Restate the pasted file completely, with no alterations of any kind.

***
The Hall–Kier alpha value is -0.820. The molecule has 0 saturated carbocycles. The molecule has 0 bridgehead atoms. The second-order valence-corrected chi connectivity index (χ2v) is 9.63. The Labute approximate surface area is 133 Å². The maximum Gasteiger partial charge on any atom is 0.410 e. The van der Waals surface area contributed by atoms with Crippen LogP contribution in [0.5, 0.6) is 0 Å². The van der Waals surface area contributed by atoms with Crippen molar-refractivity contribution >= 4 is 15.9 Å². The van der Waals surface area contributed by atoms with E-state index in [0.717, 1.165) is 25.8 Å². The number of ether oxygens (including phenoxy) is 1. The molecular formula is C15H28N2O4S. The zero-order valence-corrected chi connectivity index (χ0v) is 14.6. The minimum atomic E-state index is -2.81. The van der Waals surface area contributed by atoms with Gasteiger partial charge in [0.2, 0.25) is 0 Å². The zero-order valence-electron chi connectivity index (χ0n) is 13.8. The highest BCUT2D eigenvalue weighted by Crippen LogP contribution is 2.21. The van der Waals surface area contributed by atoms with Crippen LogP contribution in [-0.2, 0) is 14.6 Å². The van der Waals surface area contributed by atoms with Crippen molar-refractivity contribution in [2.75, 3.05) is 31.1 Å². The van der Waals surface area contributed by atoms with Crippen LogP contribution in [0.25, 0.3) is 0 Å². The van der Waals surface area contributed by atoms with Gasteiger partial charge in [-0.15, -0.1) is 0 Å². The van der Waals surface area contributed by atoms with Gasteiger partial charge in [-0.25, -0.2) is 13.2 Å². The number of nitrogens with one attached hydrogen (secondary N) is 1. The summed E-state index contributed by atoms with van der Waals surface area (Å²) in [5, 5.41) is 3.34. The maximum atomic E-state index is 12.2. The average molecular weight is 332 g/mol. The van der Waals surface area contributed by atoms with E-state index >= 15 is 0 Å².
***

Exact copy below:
The Hall–Kier alpha value is -0.820. The molecule has 0 saturated carbocycles. The molecule has 0 bridgehead atoms. The second-order valence-corrected chi connectivity index (χ2v) is 9.63. The Labute approximate surface area is 133 Å². The maximum Gasteiger partial charge on any atom is 0.410 e. The van der Waals surface area contributed by atoms with Crippen LogP contribution in [0.5, 0.6) is 0 Å². The van der Waals surface area contributed by atoms with Crippen molar-refractivity contribution >= 4 is 15.9 Å². The van der Waals surface area contributed by atoms with E-state index in [0.717, 1.165) is 25.8 Å². The number of ether oxygens (including phenoxy) is 1. The molecular formula is C15H28N2O4S. The zero-order valence-corrected chi connectivity index (χ0v) is 14.6. The minimum atomic E-state index is -2.81. The van der Waals surface area contributed by atoms with Gasteiger partial charge in [0.2, 0.25) is 0 Å². The zero-order valence-electron chi connectivity index (χ0n) is 13.8. The highest BCUT2D eigenvalue weighted by Crippen LogP contribution is 2.21. The van der Waals surface area contributed by atoms with Crippen LogP contribution in [-0.2, 0) is 14.6 Å². The van der Waals surface area contributed by atoms with Crippen molar-refractivity contribution in [2.75, 3.05) is 31.1 Å². The van der Waals surface area contributed by atoms with Crippen LogP contribution in [0.25, 0.3) is 0 Å². The van der Waals surface area contributed by atoms with Gasteiger partial charge in [-0.15, -0.1) is 0 Å². The van der Waals surface area contributed by atoms with Gasteiger partial charge in [-0.25, -0.2) is 13.2 Å². The number of nitrogens with one attached hydrogen (secondary N) is 1. The summed E-state index contributed by atoms with van der Waals surface area (Å²) in [5, 5.41) is 3.34. The maximum atomic E-state index is 12.2. The average molecular weight is 332 g/mol. The van der Waals surface area contributed by atoms with E-state index >= 15 is 0 Å².